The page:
Middle East observers surfaced last month to remind the American public that the United States’ war in Afghanistan had entered its seventeenth year. This makes it by far the longest military conflict in American history. Although Trump ran on a platform of military disengagement around the world, he has appointed retired generals James Mattis as his Secretary of Defense and John Kelly as his chief of staff and adopted their imperial outlook on U.S. national security. The U.S. military is once again expanding its troop presence in Afghanistan with a vague mandate to fight terrorism, a battle with no end in sight.
Although Trump has embraced this globalist “forever war,” he has not exclusively embraced the liberal language that has long justified it, such as advocating the protection of civil rights. Rather, he continues to claim that the United States should have “taken Iraq’s oil.” This has had the odd effect, however, of pulling back the curtain on the economic imperatives for U.S. war and empire that have always existed.
Since launching his troop expansion plan in August, Trump has met with Afghan President Ashraf Ghani to tout the mutual benefits of developing mining in Afghanistan. This has been a potential objective in Afghanistan since the USGS released a report in 2010 estimating the country had $1 trillion in mineral ore deposits. These ores mainly contain iron, copper, cobalt, and gold, but also hold rare earth elements used in cutting edge electronics, such as neodymium and dysprosium for magnets in headphones and cell phones.
Science magazine interviewed two USGS geologists involved in the survey, including Said Mirzad, an Afghani who had run the Afghanistan Geological Survey in the 1970s. The interview focuses on their fieldwork procedures, but reveals the ever-present political and military context of such work. The survey was only made possible by the 2001 U.S. invasion, with work beginning in 2004. Mirzad says the Russians had already done significant surveying work during their military occupation of the country in the 1980s. Mirzad also toes the line for U.S. corporations, arguing, “The Afghan government should not touch the mining business. We have to give enough information to potential investors.”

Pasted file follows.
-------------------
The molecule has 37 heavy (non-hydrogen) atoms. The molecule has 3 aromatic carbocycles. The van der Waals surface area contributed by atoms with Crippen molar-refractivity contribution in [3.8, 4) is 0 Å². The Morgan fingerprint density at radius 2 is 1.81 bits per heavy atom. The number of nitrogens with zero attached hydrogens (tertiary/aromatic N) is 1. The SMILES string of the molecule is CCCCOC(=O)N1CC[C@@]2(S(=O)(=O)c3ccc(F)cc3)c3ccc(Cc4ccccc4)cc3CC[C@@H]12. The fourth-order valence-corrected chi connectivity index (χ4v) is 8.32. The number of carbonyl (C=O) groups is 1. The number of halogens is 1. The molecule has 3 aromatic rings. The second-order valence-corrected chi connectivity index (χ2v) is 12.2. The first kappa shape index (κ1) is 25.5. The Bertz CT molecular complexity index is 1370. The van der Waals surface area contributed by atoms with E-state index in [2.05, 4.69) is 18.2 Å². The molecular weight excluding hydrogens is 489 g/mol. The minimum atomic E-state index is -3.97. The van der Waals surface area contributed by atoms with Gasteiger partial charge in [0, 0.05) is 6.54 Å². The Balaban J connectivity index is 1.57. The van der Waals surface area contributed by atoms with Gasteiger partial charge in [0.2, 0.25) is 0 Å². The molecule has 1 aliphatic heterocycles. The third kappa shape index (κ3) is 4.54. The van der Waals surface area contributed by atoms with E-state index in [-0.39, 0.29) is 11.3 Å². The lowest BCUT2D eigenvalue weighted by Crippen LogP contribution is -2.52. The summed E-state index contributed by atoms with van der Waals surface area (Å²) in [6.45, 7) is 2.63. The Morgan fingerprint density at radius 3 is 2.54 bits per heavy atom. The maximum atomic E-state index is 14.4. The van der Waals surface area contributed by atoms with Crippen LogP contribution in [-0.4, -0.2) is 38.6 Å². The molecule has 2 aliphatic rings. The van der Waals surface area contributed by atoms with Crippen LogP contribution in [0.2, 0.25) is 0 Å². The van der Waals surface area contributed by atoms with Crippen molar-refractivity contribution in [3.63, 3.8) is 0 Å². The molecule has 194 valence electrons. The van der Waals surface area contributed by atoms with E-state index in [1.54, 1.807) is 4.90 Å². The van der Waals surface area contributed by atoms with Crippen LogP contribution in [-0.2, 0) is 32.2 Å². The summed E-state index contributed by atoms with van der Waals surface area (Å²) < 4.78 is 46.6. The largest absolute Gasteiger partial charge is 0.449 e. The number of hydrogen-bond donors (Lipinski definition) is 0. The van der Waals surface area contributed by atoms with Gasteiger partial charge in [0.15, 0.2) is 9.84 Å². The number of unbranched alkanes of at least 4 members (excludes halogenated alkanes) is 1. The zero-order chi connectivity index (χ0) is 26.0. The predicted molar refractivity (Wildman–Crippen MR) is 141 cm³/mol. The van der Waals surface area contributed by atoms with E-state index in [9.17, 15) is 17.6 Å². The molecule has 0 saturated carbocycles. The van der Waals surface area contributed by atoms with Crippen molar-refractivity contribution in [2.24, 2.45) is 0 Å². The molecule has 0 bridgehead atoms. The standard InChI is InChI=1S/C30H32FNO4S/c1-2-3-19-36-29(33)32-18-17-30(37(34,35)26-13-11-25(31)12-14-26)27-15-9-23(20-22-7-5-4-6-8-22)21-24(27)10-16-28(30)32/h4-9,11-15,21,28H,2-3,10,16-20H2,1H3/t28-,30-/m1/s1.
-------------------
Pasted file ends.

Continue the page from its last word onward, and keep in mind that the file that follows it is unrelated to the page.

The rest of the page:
One reason Afghanistan’s minerals received extra publicity in 2010 may have been a worldwide shortage of rare earth elements that year. The shortage was of particular concern as China controlled roughly 97 percent of rare earth production that year and temporarily embargoed Japan from exports in a diplomatic dispute. However, Eugene Gholz points out that the rare earth supply has turned out not to be the national security threat some interests portrayed it to be. The market for Chinese-controlled elements adapted to conditions as competitors opened mines in other locations and users switched consumption to other materials.
The 2010 scare is rather a general sign of the volatility of the markets in raw materials and the potential folly of waging war to control them. Making a profit in mining is challenging, as prices rise and fall. Mining requires a large capital investment to produce and refine ore and in infrastructure to bring the finished product to market. The ongoing Taliban insurgency against the government of Afghanistan and the U.S. occupation consequently makes Afghanistan’s mineral bounty very difficult to quantify—or count on.